A Peek into the Pastor’s Life: Interview by Rachael Colby

Christian blogger Rachael Colby writes to minister and encourage others in the Lord. I met her on Twitter and she is a pleasure to know!

Starting this past October, Rachael began a blog series interviewing a variety of pastors and wives to get an inside peek into ministry life. It’s been encouraging to read about what God is doing in congregations across the world and to find out how God has moved in the lives of his followers impressing upon them the call to serve Him in a pastoral role.

There is the powerful story of Pastor Catala who went from Dope Dealer to Hope Dealer. Read to find out the miraculous way God saved him and his wife and what their ministry is like today.

There is a group chat with a number of pastor’s wives answering questions about pastor’s wife life. I especially loved the answers to “what was the funniest situation that ever happened to you as a pastor’s wife?”

There is also A Preacher’s Kid Speaks about what it is like to be or raise a pastor’s kid.

This week Rachael interviewed my husband, Tim Schmoyer, and I. Rachael asked about how God called Tim into ministry, what it was like for us to go right from our honeymoon to our first church, and what gave me the idea to write about the hard parts of Scripture. She also asked about the hard parts of being a pastor and a pastor’s wife and whether or not Tim ever feels like quitting.

Read the answers to all these questions and more at Tattoo It on Your Heart.

Are you a pastor or a pastor’s wife? Or a pastor’s kid? What would you like people to know about ministry life? What are its ups and downs? How has it affected you? Comment below. I’d love to know!

Katharina Luther’s 500 Year Old To-Do List

Katharina Von Bora had no clue she would end up as one of the most famous pastor’s wives in history.Katharina-Martin-Luther-by-Michelle-DeRusha-300x461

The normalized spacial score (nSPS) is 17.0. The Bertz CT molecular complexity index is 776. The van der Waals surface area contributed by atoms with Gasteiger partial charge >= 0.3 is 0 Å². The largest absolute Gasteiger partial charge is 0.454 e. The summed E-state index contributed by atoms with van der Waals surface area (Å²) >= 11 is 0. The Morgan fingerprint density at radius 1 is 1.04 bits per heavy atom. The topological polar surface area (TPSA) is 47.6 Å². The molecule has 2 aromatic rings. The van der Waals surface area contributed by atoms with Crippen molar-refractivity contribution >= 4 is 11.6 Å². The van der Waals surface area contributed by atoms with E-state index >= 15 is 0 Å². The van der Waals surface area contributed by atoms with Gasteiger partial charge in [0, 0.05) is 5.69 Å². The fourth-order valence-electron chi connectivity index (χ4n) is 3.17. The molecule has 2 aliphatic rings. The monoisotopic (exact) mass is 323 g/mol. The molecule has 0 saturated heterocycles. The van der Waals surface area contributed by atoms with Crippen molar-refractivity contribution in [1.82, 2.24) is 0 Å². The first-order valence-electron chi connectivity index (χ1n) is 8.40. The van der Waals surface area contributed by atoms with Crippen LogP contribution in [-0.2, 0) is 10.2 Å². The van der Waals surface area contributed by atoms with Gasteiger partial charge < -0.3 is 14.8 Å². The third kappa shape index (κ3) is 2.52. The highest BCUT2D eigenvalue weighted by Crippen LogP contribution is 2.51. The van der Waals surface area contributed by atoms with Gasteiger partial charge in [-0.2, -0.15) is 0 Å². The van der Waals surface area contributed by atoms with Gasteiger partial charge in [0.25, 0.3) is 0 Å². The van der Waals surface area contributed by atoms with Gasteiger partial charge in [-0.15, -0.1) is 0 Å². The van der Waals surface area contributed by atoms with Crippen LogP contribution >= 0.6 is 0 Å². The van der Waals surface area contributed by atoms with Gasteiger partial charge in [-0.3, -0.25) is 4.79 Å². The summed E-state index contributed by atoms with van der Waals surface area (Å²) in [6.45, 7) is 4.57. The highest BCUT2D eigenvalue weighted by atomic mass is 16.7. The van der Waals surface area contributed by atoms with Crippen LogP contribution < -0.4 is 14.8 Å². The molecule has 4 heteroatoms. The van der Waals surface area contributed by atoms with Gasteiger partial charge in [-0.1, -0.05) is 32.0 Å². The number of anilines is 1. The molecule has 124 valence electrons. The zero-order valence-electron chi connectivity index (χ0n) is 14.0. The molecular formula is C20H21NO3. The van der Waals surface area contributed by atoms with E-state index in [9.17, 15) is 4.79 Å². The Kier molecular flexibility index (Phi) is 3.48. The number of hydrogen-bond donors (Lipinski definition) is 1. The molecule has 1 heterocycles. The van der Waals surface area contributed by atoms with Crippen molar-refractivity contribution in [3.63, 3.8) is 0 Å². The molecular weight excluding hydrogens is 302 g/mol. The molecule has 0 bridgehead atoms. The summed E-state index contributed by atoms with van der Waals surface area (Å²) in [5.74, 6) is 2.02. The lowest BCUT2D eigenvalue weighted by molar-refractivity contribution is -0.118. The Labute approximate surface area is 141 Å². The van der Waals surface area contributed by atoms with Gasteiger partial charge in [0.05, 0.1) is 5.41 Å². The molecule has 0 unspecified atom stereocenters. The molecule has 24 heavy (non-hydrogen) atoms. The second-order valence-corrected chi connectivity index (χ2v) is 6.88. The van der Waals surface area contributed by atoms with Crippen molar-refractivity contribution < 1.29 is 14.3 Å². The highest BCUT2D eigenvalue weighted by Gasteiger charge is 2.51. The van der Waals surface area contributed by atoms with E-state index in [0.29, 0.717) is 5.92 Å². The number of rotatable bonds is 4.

Michelle DeRusha recently wrote an insightful book called Katharina and Martin Luther: The Radical Marriage of a Runaway Nun and a Renegade Monk. Mrs. DeRusha did a fantastic job piecing together a portrait of Katharina as a person despite there being very little information about her life.

While reading about Katharina’s life it struck me that although her life as a pastor’s wife began in 1525, almost 500 years ago, her life was not much different than pastor’s wives today. Continue reading

Katharina and Martin Luther: Successful Marriage through Selfless Living

Years ago I read Kitty, My Rib by E. Jane Mall and was delighted by the story of Martin and his ex-nun wife, Katharina. But I never knew what was fact and what was fiction in that book.

Until now.

Michelle DeRusha in Katharina and Martin Luther: The Radical Marriage of a Runaway Nun and a Renegade Monk has done a phenomenal job telling the story of this world-changing marriage. Continue reading

Who Understands Stay at Home Moms? Pastors Do.

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When I was a stay at home mom of preschoolers (I had 4 under 5 at one point) I felt a twinge of jealousy when my pastor-husband would go off to work.  I would grumble inside wishing I could go sit in a quiet office and accomplish things off a to-do list. But the more I listened to what his days really looked like, I realized that a pastor’s day isn’t too different than a stay at home mom’s.


  • Get interrupted a lot. They go into the day with a to-do list, but if someone needs attention, the to-do list is put aside and people get your full attention. Rightfully so! But it takes practice to make sure people are a priority in your heart above getting things done.
  • Feel the burden of responsibility to make good decisions because it will affect the well-being of those in their care.
  • Experience the joy of witnessing growth!
  • Have work that is never done. There is always something else to do. Not enough hours in the day!
  • Have repetitive duties. Laundry must be done over and over again. Sunday worship comes every week.

Understanding the similarities in our life helped me lose my selfish way of thinking that my life was so much more work than his.  Instead of complaining, I spent my words and time encouraging my husband to build him up. We were on the same team, caring for people and loving them like Christ loves the church. It’s just that the people in my care were much shorter.